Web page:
Guest blogger (and ex-Eventbrite team member), Mark Kelliher, talks us through the steps to take to ensure that your first event is a sell-out.
Organising an event can be a daunting task, particularly when you are a novice in the field. It can also be one of the most satisfying achievements you’ll ever experience if you succeed.
I want to share my experience of how I sold out my first event and encourage any first-time event organisers to get involved in the wonderful world of events. I organised a film screening in London last year and this was my first venture into event production. I was initially doubtful about my ability to produce such an event, due to my lack of first-hand experience – if this sounds familiar, read on.
You’ve got your event concept ready to go and now you need to know if it makes financial sense.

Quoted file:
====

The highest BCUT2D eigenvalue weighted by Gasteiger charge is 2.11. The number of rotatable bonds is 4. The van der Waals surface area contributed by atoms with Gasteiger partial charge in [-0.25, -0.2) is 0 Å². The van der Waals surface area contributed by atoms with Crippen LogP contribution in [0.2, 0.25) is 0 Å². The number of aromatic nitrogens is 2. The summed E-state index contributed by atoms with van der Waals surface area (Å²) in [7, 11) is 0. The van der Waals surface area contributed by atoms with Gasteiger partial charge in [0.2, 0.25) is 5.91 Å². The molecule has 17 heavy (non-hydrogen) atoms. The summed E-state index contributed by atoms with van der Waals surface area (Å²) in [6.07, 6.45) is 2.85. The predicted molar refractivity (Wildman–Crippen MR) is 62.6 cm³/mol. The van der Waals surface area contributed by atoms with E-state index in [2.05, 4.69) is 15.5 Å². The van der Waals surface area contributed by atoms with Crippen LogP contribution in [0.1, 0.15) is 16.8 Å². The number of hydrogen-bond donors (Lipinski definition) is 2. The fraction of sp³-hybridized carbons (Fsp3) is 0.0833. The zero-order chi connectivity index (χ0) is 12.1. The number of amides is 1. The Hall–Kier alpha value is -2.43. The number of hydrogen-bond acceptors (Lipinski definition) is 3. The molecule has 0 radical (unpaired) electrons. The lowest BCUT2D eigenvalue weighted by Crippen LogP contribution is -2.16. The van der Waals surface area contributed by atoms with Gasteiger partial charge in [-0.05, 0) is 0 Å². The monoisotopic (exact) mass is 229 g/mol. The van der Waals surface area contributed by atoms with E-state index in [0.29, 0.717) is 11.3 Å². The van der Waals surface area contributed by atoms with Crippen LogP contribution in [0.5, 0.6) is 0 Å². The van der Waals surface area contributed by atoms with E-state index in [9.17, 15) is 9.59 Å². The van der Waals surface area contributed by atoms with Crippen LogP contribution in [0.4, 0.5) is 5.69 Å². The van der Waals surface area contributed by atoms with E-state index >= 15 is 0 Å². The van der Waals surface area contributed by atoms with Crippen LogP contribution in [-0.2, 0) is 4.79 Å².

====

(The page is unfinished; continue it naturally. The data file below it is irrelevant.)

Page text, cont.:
Firstly, work out your fixed costs. Using my film screening event as an example, these were things like cinema hire, DCP (film file), licensing fee – all the costs that enable you to put on the event.
Secondly, look at your variable costs. Using the same example, this includes marketing, volunteer fees, director flights and accommodation (for Q&A), photographer – basically, any costs that you predict you’ll need to make your event a sell-out. You’ll need to make estimates for these costs and I can only urge you to over-estimate when creating your budget.
Fixed costs + variable costs = Total costs
Once you have your total costs, it’s time to work out how much you should charge per ticket.
Setting your ticket price is important and should not be taken lightly. Set your price too high and you might find yourself looking at an empty room on event day. Too low, and although you’ve filled the room, paying off those fixed and variable costs could prove difficult.
I adopted a great pricing strategy called value-based pricing which allows you to both maximise profitability and customer satisfaction using data to calculate your price.